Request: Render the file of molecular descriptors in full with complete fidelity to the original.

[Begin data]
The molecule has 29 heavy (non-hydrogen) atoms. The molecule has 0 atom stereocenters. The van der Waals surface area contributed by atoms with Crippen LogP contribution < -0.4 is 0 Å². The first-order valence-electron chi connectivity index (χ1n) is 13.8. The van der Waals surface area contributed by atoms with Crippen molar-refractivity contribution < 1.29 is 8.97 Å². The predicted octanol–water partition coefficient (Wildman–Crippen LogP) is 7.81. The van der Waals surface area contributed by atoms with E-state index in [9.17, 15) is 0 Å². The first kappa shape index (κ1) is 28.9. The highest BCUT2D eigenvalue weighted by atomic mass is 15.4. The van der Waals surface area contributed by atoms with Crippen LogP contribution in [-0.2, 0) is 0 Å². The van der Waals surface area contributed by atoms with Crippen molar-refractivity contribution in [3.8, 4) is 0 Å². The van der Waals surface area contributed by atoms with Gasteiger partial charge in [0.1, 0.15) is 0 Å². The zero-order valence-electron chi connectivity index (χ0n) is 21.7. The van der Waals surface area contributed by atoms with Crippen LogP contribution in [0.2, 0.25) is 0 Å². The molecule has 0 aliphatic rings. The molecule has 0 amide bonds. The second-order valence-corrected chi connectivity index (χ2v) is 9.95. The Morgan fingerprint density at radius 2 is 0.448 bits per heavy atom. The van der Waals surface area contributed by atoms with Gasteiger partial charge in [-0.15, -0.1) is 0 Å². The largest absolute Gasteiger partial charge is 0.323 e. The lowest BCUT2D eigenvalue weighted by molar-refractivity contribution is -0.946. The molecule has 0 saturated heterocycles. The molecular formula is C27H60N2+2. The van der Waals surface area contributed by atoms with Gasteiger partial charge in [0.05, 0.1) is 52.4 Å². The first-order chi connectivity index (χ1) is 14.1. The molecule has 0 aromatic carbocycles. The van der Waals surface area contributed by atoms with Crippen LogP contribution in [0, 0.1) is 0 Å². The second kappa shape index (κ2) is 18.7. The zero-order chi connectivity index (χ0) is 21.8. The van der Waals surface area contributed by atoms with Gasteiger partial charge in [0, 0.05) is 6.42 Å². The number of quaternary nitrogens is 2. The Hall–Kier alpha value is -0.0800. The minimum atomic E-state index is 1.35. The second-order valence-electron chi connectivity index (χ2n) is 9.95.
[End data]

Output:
The molecule has 29 heavy (non-hydrogen) atoms. The molecule has 0 atom stereocenters. The van der Waals surface area contributed by atoms with Crippen LogP contribution < -0.4 is 0 Å². The first-order valence-electron chi connectivity index (χ1n) is 13.8. The van der Waals surface area contributed by atoms with Crippen molar-refractivity contribution < 1.29 is 8.97 Å². The predicted octanol–water partition coefficient (Wildman–Crippen LogP) is 7.81. The van der Waals surface area contributed by atoms with E-state index in [9.17, 15) is 0 Å². The first kappa shape index (κ1) is 28.9. The highest BCUT2D eigenvalue weighted by atomic mass is 15.4. The van der Waals surface area contributed by atoms with Crippen LogP contribution in [-0.2, 0) is 0 Å². The van der Waals surface area contributed by atoms with Crippen molar-refractivity contribution in [3.8, 4) is 0 Å². The van der Waals surface area contributed by atoms with Gasteiger partial charge in [0.1, 0.15) is 0 Å². The zero-order valence-electron chi connectivity index (χ0n) is 21.7. The van der Waals surface area contributed by atoms with Crippen LogP contribution in [0.2, 0.25) is 0 Å². The molecule has 0 aliphatic rings. The molecule has 0 amide bonds. The second-order valence-corrected chi connectivity index (χ2v) is 9.95. The Morgan fingerprint density at radius 2 is 0.448 bits per heavy atom. The van der Waals surface area contributed by atoms with Gasteiger partial charge in [-0.15, -0.1) is 0 Å². The largest absolute Gasteiger partial charge is 0.323 e. The lowest BCUT2D eigenvalue weighted by molar-refractivity contribution is -0.946. The molecule has 0 saturated heterocycles. The molecular formula is C27H60N2+2. The van der Waals surface area contributed by atoms with Gasteiger partial charge in [0.05, 0.1) is 52.4 Å². The first-order chi connectivity index (χ1) is 14.1. The molecule has 0 aromatic carbocycles. The van der Waals surface area contributed by atoms with Crippen LogP contribution in [0, 0.1) is 0 Å². The second kappa shape index (κ2) is 18.7. The zero-order chi connectivity index (χ0) is 21.8. The van der Waals surface area contributed by atoms with Gasteiger partial charge in [0, 0.05) is 6.42 Å². The number of quaternary nitrogens is 2. The Hall–Kier alpha value is -0.0800. The minimum atomic E-state index is 1.35. The second-order valence-electron chi connectivity index (χ2n) is 9.95.